The increasing reports of female patients carrying PCDH19 mutations will allow better phenotype–genotype correlations. The phenotypic spectrum is likely wider than currently known, and more patients need to be screened before the whole picture is clarified. Our findings emphasize that female patients with epilepsy beginning in infancy or early childhood, with clusters of febrile or afebrile, focal, or generalized seizures, with or without cognitive impairment or autistic features, are potential mutation carriers. PCDH19 mutations appear to cause a “stormy” seizure onset, often related to febrile episodes. Clusters of seizures tend to recur frequently during the first years of life; still seizure severity does not clearly correlate with the development and degree of cognitive deficits. Other genetics factors might come into play to “rescue” the phenotype into mild epilepsy in some patients. A molecular diagnosis is important for patient’s management, prognostic predictions, and genetic counseling.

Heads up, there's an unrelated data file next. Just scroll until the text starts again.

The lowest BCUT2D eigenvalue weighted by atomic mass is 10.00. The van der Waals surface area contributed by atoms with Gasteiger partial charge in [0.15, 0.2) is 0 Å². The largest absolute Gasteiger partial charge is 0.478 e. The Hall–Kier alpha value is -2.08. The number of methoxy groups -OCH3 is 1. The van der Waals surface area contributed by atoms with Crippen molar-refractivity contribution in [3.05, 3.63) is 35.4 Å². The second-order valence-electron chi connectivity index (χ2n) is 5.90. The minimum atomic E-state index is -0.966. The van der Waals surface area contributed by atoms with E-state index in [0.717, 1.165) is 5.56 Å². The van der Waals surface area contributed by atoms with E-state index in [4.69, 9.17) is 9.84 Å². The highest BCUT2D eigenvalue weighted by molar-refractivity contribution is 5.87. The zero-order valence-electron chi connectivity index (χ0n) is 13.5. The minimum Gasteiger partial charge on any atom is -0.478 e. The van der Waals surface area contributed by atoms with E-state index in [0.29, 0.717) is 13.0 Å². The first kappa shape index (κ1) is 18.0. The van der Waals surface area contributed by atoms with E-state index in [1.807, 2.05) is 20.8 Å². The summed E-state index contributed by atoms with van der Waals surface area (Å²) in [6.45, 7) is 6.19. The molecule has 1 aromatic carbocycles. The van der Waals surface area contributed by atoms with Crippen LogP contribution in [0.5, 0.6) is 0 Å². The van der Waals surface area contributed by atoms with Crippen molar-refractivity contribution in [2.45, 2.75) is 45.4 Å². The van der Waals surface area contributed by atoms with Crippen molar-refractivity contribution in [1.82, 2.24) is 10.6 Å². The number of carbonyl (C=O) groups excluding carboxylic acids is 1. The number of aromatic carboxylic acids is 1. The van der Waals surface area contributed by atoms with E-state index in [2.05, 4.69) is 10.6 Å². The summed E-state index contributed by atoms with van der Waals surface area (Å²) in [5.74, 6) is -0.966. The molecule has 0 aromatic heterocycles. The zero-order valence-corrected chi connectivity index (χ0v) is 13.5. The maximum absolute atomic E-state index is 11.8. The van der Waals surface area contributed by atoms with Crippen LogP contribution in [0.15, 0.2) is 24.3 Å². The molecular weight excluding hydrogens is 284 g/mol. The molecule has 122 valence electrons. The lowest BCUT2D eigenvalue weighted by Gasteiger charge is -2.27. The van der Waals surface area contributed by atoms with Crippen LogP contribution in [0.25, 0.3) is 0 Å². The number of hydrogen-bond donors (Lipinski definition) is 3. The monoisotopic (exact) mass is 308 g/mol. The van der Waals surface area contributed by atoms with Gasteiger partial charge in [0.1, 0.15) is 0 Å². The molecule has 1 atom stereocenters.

The authors have no conflicts of interest to declare. We confirm that we have read the Journal’s position on issues involved in ethical publication and affirm that this report is consistent with those guidelines.